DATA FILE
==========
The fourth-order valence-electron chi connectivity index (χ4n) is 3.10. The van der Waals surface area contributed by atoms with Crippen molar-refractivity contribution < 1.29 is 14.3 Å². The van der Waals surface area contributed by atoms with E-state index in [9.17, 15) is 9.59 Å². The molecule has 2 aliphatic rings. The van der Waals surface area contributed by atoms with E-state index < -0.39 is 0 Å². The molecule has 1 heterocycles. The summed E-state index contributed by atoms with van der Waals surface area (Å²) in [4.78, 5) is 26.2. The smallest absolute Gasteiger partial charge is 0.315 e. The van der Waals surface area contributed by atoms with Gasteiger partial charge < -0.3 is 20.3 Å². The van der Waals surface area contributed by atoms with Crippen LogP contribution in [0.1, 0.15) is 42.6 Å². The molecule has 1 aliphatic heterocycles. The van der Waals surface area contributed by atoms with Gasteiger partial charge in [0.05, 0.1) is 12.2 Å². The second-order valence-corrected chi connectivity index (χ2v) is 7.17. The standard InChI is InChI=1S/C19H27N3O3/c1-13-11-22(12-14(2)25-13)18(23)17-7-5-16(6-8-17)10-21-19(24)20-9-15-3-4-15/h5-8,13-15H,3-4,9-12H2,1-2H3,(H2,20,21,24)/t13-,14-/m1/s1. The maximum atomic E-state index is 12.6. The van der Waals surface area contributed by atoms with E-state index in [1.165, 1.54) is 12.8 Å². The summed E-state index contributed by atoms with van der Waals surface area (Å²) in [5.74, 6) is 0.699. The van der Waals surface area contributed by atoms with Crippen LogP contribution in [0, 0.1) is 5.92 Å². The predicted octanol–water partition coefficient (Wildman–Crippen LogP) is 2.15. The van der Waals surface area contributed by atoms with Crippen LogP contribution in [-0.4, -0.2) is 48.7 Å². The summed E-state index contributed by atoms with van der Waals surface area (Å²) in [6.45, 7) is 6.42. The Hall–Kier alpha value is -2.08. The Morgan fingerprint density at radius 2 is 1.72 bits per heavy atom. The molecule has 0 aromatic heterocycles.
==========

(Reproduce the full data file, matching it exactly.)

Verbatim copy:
The fourth-order valence-electron chi connectivity index (χ4n) is 3.10. The van der Waals surface area contributed by atoms with Crippen molar-refractivity contribution < 1.29 is 14.3 Å². The van der Waals surface area contributed by atoms with E-state index in [9.17, 15) is 9.59 Å². The molecule has 2 aliphatic rings. The van der Waals surface area contributed by atoms with E-state index < -0.39 is 0 Å². The molecule has 1 heterocycles. The summed E-state index contributed by atoms with van der Waals surface area (Å²) in [4.78, 5) is 26.2. The smallest absolute Gasteiger partial charge is 0.315 e. The van der Waals surface area contributed by atoms with Gasteiger partial charge < -0.3 is 20.3 Å². The van der Waals surface area contributed by atoms with Crippen LogP contribution in [0.1, 0.15) is 42.6 Å². The molecule has 1 aliphatic heterocycles. The van der Waals surface area contributed by atoms with Gasteiger partial charge in [0.05, 0.1) is 12.2 Å². The second-order valence-corrected chi connectivity index (χ2v) is 7.17. The standard InChI is InChI=1S/C19H27N3O3/c1-13-11-22(12-14(2)25-13)18(23)17-7-5-16(6-8-17)10-21-19(24)20-9-15-3-4-15/h5-8,13-15H,3-4,9-12H2,1-2H3,(H2,20,21,24)/t13-,14-/m1/s1. The maximum atomic E-state index is 12.6. The van der Waals surface area contributed by atoms with E-state index in [1.165, 1.54) is 12.8 Å². The summed E-state index contributed by atoms with van der Waals surface area (Å²) in [5.74, 6) is 0.699. The van der Waals surface area contributed by atoms with Crippen LogP contribution in [0, 0.1) is 5.92 Å². The predicted octanol–water partition coefficient (Wildman–Crippen LogP) is 2.15. The van der Waals surface area contributed by atoms with Crippen LogP contribution in [-0.4, -0.2) is 48.7 Å². The summed E-state index contributed by atoms with van der Waals surface area (Å²) in [6.45, 7) is 6.42. The Hall–Kier alpha value is -2.08. The Morgan fingerprint density at radius 2 is 1.72 bits per heavy atom. The molecule has 0 aromatic heterocycles.